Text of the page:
Not all Fun Has To Be Fun

Hey friends, it’s time to talk about FUN.

I’ve listened to a ton of interviews recently with reigning World Champ and current Cross Country World Cup leader Kate Courtney, and in several times she’s mentioned the concept of “Type 2” fun.

After doing some googling for “Types of Fun”” I realized this idea isn’t one I’ve heard discussed very much in my little corner of the fitness world, and I’d love to share it with you. I’m also going to layer in my ideas on Recreation, Exercise, and Competition, because I think that these concepts are totally aligned!

Okay, so let’s discuss the 3 Major Stages of Fun, starting with Type 1 Fun.

Type 1 fun is simply Fun, which according to the Merrium-Webster dictionary, is “ what provides amusement or enjoyment.”

Examples for me include dinner dates with my wife, sunset picnics with friends, casual hikes or bike rides, or playing with someone’s kids or dog. These are activities that are fun the entire time that you’re doing them, that you never want to end, and that never suck.  These are pure and simple good times.

Type 2 Fun

Type 2 Fun gets a little bit weird, because these are moments that are only fun in retrospect.  These moments started out with the intention of having fun, but they actually sort of suck a little bit.  These are moments that feel like suffering.

When you’re done though, when you’re reflecting on the completion of the activity, that’s when things feel worth it, and because they were worth it, that’s what makes them fun. 

Examples for me include that Cross Country race I did last weekend, getting stuck in a blizzard on Mt. Toubkal with Katie on our honeymoon, or losing feeling in my fingers, or toes, on a century ride in February.

Type 2 Fun is “fun” that isn’t, and I think this is the fun that’s the most important to have. It’s when time slows down, you might go to dark places, but you push yourself outside of your comfort zone, eat some humble pie, and earn experiences that you’ll remember for a lifetime. 

Type 2 Fun is the kind of suffering that leaves us satisfied and wanting more.

Type 3 Fun

That’s different than Type 3 fun, which is entirely synonymous with suffering and isn’t fun when it’s happening or in any form of memory. It’s likely going to be the last time you participate in any given activity.  

Type 3 fun is never fun, you might feel like you’re actually going to die, and it might require a formal rescue.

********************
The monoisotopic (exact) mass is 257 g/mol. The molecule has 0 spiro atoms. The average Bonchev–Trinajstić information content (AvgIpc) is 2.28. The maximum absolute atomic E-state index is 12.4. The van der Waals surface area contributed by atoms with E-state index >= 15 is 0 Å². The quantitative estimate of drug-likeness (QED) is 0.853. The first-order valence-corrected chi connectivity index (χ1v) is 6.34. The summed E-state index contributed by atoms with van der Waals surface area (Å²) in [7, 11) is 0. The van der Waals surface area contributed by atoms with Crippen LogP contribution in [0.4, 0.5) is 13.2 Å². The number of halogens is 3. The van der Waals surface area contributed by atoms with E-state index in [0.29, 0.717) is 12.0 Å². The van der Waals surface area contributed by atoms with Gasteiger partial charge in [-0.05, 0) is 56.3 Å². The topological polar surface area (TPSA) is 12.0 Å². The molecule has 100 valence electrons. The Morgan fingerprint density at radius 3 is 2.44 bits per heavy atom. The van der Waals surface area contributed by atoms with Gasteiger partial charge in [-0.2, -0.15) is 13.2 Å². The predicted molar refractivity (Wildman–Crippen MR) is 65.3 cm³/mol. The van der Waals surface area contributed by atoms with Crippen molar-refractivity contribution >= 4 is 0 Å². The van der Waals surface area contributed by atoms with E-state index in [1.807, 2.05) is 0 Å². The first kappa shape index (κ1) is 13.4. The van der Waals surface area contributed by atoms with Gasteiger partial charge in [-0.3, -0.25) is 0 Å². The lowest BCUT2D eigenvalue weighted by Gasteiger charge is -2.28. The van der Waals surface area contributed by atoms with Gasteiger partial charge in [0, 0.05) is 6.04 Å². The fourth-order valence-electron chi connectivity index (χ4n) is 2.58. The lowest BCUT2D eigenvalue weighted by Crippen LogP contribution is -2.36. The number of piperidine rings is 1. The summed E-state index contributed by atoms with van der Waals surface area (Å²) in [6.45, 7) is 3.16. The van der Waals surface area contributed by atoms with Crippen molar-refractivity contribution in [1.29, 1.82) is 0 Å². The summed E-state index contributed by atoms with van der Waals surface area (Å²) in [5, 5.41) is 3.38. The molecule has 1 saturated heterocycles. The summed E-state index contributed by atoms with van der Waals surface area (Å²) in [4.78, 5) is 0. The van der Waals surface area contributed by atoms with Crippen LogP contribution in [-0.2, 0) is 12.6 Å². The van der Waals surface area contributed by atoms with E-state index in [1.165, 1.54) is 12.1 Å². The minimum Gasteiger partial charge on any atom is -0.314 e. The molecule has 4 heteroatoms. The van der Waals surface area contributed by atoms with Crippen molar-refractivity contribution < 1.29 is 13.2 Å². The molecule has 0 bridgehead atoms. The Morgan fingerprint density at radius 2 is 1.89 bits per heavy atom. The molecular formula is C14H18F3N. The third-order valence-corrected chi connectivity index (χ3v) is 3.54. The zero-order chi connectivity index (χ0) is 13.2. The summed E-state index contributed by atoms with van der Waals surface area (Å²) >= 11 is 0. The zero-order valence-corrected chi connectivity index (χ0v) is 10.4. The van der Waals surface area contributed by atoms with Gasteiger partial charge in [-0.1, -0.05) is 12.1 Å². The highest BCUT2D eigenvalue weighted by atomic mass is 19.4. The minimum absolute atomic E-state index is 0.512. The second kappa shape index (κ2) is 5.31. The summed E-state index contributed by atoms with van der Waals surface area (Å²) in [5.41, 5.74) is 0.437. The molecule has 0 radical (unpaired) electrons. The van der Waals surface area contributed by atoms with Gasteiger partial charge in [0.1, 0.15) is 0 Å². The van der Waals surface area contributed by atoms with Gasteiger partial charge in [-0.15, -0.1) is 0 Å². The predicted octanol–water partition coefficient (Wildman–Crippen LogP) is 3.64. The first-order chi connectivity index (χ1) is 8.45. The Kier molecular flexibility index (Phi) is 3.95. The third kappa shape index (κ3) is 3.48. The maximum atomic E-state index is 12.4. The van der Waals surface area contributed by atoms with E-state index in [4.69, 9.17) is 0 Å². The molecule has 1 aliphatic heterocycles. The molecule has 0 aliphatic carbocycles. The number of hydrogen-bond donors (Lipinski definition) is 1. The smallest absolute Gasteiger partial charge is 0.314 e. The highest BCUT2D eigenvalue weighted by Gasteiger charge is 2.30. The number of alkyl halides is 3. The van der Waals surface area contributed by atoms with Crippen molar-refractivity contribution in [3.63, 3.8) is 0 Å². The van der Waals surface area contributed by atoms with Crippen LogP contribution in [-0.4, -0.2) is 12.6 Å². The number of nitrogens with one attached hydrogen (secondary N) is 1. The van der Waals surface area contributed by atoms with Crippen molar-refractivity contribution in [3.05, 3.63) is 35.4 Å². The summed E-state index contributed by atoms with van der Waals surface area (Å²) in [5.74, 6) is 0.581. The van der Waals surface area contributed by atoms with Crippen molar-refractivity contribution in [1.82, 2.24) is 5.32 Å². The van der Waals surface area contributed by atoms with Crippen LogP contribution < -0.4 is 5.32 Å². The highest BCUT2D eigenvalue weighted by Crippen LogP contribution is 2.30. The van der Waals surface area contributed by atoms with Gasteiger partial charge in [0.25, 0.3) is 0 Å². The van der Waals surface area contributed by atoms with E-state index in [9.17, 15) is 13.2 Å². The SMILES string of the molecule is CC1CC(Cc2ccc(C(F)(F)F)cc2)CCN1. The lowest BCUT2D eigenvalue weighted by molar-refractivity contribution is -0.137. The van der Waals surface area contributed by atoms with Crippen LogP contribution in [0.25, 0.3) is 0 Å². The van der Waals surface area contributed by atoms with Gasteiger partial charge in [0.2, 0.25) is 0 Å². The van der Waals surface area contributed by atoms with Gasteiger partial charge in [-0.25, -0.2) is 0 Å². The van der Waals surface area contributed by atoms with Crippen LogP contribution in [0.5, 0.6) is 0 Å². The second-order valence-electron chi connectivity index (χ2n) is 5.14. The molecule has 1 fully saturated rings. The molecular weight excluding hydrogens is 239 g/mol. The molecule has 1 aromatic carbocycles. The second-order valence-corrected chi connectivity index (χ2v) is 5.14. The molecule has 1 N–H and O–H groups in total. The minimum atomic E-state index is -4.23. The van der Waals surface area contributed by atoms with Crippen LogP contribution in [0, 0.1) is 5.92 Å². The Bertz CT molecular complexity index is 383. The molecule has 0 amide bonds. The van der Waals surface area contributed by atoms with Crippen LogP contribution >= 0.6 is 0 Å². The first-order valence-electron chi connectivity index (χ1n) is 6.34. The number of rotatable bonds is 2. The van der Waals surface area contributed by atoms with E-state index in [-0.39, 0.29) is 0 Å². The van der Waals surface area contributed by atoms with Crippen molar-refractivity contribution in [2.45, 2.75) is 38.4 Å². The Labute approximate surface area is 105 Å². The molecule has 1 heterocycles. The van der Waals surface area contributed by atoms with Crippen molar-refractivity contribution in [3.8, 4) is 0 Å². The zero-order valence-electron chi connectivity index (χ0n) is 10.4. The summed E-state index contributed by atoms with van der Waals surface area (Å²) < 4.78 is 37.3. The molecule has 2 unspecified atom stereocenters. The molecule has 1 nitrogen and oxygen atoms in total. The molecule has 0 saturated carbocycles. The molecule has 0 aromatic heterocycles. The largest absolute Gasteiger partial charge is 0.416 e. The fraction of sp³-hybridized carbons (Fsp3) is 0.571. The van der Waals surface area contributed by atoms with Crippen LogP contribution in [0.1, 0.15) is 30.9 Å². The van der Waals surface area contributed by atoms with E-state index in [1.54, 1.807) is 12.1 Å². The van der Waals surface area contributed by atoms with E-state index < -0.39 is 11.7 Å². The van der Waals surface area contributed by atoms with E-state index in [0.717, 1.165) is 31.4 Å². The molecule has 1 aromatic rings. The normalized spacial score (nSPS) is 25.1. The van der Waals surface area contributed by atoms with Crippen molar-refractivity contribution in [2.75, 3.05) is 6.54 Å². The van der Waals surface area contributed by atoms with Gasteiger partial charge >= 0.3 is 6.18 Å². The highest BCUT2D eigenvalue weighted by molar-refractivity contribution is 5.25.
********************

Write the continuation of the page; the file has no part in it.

The only personal example I have for needing a “rescue” is the time I arrogantly capsized a catamaran in St. Lucia, but I’m not even sure that counts as Type 3 Fun.

For context, every single article I’ve found about the Fun Scale reference Ernest Shackleton’s expedition to Antarctica, which seems like an appropriate level of suffering to warrant the Type 3 label.

Type 4 Fun?

I was chatting with some Ninjas about the Fun Scale this last week, and someone asked me, “What about Fun that’s fun while it’s happening and then not?” Let’s call this Type 4 Fun, otherwise known as Regret, or hard drugs.

Okay, so based on the Fun Scale you’ve probably realized that not all Fun is “fun” and being able to tell the difference can be really important!

It’s probably safe to say that most of the time we’re participating in activities we should be focused on having good ol’ fashion Type 1 Fun, but that we should also occasionally push ourselves into the Type 2 Fun. Let’s also recognize that if you’ve gone to Type 3 fun, you’ve probably gone too far.

Based on my “Recreation, Exercise, and Competition” model, I think we can also think of activities as Type 1 or Type 2 fun.  Short and easy recreation activities or exercise may be really enjoyable, but long hikes or high-intensity intervals might not necessarily feel enjoyable. That makes them Type 2 fun, and that’s actually okay.

Not all Fun has to be “fun”, and it’s essential that we each find a balance of Type 1 and Type 2 fun that supports the lives that we want to live!

For example, it’s easier for me to remember how ripping through ribbons of singletrack during that race then spending 10 minutes trying not to puke when it was over. That race was the epitome of Type 2 Fun because, by the time I was at home and showered, I was looking for another race to sign up for!

My major takeaway for you is this:

There are different types of fun, and a life well lived probably has a decent balance of fun that is and fun that isn’t.

Okay friends, that’s it for today – Thanks for joining me. If you enjoyed this post, I’d really appreciate hearing from you, or sharing it with someone else who you think would enjoy it, too!

One Reply to “Not all Fun Has To Be Fun”

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